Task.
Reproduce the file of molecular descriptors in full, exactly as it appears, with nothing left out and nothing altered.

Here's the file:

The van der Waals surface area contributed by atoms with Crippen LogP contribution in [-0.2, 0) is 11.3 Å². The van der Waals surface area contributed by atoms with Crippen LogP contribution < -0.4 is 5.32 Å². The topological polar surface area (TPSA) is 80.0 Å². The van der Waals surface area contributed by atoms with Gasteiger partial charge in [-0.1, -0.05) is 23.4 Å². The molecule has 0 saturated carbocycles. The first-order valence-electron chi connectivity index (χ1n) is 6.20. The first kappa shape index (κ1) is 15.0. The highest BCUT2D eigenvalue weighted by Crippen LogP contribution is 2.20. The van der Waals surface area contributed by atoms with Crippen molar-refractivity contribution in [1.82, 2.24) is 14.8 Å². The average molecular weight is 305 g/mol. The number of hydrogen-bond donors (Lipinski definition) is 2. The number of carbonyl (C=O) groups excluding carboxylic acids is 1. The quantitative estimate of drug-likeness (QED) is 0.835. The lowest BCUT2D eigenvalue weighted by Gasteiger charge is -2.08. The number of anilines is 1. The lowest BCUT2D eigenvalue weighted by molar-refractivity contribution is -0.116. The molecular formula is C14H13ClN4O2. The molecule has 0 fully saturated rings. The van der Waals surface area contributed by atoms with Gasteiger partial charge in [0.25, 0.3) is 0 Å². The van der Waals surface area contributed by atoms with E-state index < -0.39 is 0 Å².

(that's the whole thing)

The van der Waals surface area contributed by atoms with Crippen LogP contribution in [-0.2, 0) is 11.3 Å². The van der Waals surface area contributed by atoms with Crippen LogP contribution < -0.4 is 5.32 Å². The topological polar surface area (TPSA) is 80.0 Å². The van der Waals surface area contributed by atoms with Gasteiger partial charge in [-0.1, -0.05) is 23.4 Å². The molecule has 0 saturated carbocycles. The first-order valence-electron chi connectivity index (χ1n) is 6.20. The first kappa shape index (κ1) is 15.0. The highest BCUT2D eigenvalue weighted by Crippen LogP contribution is 2.20. The van der Waals surface area contributed by atoms with Crippen molar-refractivity contribution in [1.82, 2.24) is 14.8 Å². The average molecular weight is 305 g/mol. The number of hydrogen-bond donors (Lipinski definition) is 2. The number of carbonyl (C=O) groups excluding carboxylic acids is 1. The quantitative estimate of drug-likeness (QED) is 0.835. The lowest BCUT2D eigenvalue weighted by Gasteiger charge is -2.08. The number of anilines is 1. The lowest BCUT2D eigenvalue weighted by molar-refractivity contribution is -0.116. The molecular formula is C14H13ClN4O2. The molecule has 0 fully saturated rings. The van der Waals surface area contributed by atoms with Gasteiger partial charge in [0.25, 0.3) is 0 Å². The van der Waals surface area contributed by atoms with E-state index < -0.39 is 0 Å².